BORN: Toronto, Ontario • 20 March 1909
DIED: Toronto, Ontario • 24 January 1977
Shortly before his death, Jack Bush spoke about Canadian artists who were content to exhibit only in Canada: ‘“We’re just as good as the Americans,’ they say. ‘Look, we’re showing here, we’re showing all across Canada. Canada is just as good as New York or London or Amsterdam or anywhere.’ But that’s got nothing to do with it.
It’s simply this, the difference between minor league baseball and major league baseball. If you’ve got enough nerve and are good enough, you can play in the majors.” Bush played in the major leagues of art, the first Canadian to do so.The pure flame of unalloyed Canadian nation¬ alism has been brightest among the practitioners and devotees of culture.
Jack Bush, the most impor¬ tant internationally recognized Canadian artist of the second half of this century, had no patience with his nationalist critics. He could hit the Canadian fastball and the American curve; he could play in the majors, and he did; and if Bush’s attackers drew the conclusion that he was saying they could not, that was their problem.
Bush had a familiar apprenticeship. His father worked as a manager at the commercial printing and design firm Rapid Grip Co., and he took a job in the Montreal office in his youth. There he learned the rudiments of art, and when he transferred to the firm’s Toronto headquarters in 1929, his art education took a leap forward.
“The Group of Seven,” Bush said, were the top boys and anybody that was adventurous at all, just ooh’d and ah’d at them and what they did.” Bush did too, and his early works bore strong resemblance to the Canadian landscape school.By the end of the Second World War, married and the father of three, Bush was beginning to experiment with surrealist figurative pieces, much as Paul-Emile Borduas in Montreal.
The postwar growth of the New York art scene, covered in the U.S. magazines that crossed the border, also began to have an impact on him, and he found like-minded artist friends in Toronto. Men like William Ronald, Jock Macdonald, and Harold Town began sharing an approach to art in the 1950s and showing their abstract paintings together in exhibitions as Painters Eleven.
Nothing sold, but Ronald soon demonstrated that his own work could do well in New York. Thus, when the influential American critic Clement Greenberg paid a visit to Toronto to see what was going on north of the border, Bush was ready. Town refused to show his work to the Yank, but Bush did.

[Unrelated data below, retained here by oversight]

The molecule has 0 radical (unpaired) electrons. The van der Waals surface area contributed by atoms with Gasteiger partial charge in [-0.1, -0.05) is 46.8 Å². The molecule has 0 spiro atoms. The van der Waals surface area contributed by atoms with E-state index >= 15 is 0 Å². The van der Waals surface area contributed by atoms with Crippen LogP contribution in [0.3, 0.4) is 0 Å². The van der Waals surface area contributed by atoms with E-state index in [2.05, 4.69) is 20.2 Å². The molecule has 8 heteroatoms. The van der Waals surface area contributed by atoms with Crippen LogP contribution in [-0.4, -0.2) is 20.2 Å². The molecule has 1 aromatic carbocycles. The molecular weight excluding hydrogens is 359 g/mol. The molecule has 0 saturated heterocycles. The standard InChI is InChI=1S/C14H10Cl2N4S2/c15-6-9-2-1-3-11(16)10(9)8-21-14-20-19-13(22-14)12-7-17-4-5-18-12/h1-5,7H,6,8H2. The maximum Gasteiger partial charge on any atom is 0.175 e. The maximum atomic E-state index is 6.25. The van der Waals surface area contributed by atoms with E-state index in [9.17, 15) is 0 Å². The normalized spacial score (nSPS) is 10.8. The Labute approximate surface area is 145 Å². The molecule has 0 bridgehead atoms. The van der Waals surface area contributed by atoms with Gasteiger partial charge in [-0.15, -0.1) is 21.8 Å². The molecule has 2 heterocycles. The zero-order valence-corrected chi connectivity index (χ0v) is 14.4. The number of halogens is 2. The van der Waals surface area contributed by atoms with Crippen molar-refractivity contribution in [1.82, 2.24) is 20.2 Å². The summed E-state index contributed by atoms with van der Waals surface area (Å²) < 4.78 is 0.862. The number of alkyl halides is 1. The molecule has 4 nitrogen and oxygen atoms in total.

Greenberg spent a half day with Bush, saw his work, and said, “You’re so good but what you’re doing, Bush, is you’re just taking all the hot licks from the New York painters, which is so easy to do. Try painting simpler, and thinner…If it scares you, good—you’ll know you are onto something that is your true self.” Bush did as Greenberg advised and dropped the facile brush effects.
He scared himself, but persisted. In the now hoary myth, Clement Greenberg smote Jack Bush on the frontal lobe, critic Barrie Hale wrote, and released the mainstream of modernism into Canadian waters.Bush’s new work with its thin, radiant colours, irregular shapes, and large size began to draw notice in New York, but scorn and few sales in Toronto and Canada.
Over the decade of the 1960s, the paintings grew bolder, brighter, but still spare, and gradually the paintings, showing Bush’s remark¬ able colour sense, began to sell. So too did his major runs of prints, their bold designs still startling visitors in many a Canadian living-room.
In 1968 Bush felt financially and artistically secure enough to give up his day job as a commer¬ cial artist, finally becoming a full-time painter.No more Harvey Woods underwear ads!
He was and remained a Greenberg protege, helped enormously by the American critic’s influence. But, as Bush noted, his friend (and later co-trustee of his art works) never “picks up the phone and tells him which colour to put here and all that jazz, which is a lot of phoney nonsense.”
That ought to have been obvious, but the hypernationalism of Canadian culture, the crusades against New York influence and American imperialism launched by painters like Greg Curnoe and his Canadian Artists’ Representation, helped create an atmosphere poisoned by nationalist envy.
A success at last, a man hailed for his art in New York, London, Europe, and, grudgingly, in Canada, Jack Bush no longer had to care what his critics at home said. He was no intellectual, but he understood that great art was art that stood the test of time.
Contemporary critics pronounce some artists’ work “no good,” he observed, but “the reason they’re so great right now is that their painting has held up.” It is too soon to know if, two centuries hence, people will still fight to buy a great Jack Bush oil. They might, however, and if that is any measure of long-lasting influence, there are few Canadian artists of whom that can be said.